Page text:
Trial proceedings for alleged “Grim Sleeper” defendant Lonnie David Franklin Jr. accelerated this past Thursday when Superior Court Judge Patricia M. Schnegg unsealed an indictment from the Los Angeles County Grand Jury.
This, in turn, paved the way for Franklin’s arraignment, where he was formally charged with the murders of at least 11 victims, most them young Black women, over a 20-year period, from 1985 to 2007. A twelfth victim survived after being raped and shot in November of 1988.
Franklin had been awaiting a hearing to determine whether there was enough evidence to require him to stand trial. Sandy Gibbons, press officer for the Los Angeles County District Attorney’s office, explained briefly what an indictment involves.
An indictment may be sealed for a variety of reasons and eliminates the need for a hearing. It also smoothes the way for the district attorney to go on with the criminal proceedings. The prosecution can now continue with legal action, including the decision to seek the death penalty.
Prosecution will be a collaboration between Deputy District Attorney Beth Silverman of the Major Crimes Division and Deputy District Attorney Marguerite Rizzo of the Family Violence Division.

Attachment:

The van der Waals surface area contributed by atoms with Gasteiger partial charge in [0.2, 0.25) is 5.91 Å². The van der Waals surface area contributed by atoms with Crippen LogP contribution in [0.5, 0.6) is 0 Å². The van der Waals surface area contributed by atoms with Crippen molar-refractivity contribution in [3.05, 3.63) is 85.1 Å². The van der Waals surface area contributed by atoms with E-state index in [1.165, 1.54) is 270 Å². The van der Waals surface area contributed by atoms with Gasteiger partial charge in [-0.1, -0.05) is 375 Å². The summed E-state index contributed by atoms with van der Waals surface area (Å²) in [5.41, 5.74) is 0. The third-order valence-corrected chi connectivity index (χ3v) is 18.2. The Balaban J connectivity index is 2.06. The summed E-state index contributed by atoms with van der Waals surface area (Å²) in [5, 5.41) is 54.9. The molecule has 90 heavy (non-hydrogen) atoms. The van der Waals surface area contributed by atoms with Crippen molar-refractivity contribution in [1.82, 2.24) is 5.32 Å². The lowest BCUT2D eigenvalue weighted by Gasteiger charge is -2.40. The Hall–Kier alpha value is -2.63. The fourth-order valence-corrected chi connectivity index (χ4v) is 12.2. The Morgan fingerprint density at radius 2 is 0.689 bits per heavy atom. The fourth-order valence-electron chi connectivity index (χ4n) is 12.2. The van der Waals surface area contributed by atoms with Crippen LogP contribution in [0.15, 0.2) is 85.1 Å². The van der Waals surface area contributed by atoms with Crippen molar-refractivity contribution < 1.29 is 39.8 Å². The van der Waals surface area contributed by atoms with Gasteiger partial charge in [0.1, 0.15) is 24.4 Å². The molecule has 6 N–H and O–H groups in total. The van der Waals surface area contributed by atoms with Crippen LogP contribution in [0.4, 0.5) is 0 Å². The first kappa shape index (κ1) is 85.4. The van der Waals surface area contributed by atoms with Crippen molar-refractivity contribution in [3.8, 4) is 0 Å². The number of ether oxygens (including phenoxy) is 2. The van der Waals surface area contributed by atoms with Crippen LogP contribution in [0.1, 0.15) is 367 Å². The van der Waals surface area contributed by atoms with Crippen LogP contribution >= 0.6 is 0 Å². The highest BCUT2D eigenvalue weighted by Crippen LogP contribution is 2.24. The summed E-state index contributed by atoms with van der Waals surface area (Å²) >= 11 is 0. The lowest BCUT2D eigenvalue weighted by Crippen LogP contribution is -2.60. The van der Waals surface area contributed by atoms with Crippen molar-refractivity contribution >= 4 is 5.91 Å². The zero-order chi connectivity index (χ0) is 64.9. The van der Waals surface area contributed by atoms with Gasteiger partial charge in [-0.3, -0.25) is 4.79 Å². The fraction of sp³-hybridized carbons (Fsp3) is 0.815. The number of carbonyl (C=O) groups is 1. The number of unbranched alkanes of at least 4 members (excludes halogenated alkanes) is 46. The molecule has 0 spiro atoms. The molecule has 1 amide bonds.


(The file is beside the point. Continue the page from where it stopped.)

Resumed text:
The indictment was reportedly delayed by Franklin’s attorney Louisa Belle Pensanti’s request (working pro bono) for more time to prepare a defense. During the pursuit of this indictment, some 40 witnesses testified over six days to help the court determine whether Franklin deserved to stand trial.
Franklin was initially apprehended and arrested on July 7, the culmination of a massive investigation that hinged upon the still-contentious forensic method of familial DNA testing.
Despite the controversy around this new technology, the procedure is touted by scientific and public officials, including newly elected State Attorney General Kamala Harris as a breakthrough in the annals of crime resolution.
Most recently, familial DNA testing, which involves comparing a suspect’s genetic material with that of relatives within the California convicted felon database, was used in the apprehension of Elvis Lorenzo Garcia on March 11, in a sexual assault case in the coastal community of Santa Cruz.
Garcia was linked via a match with his father, while Franklin was implicated through the DNA of his son.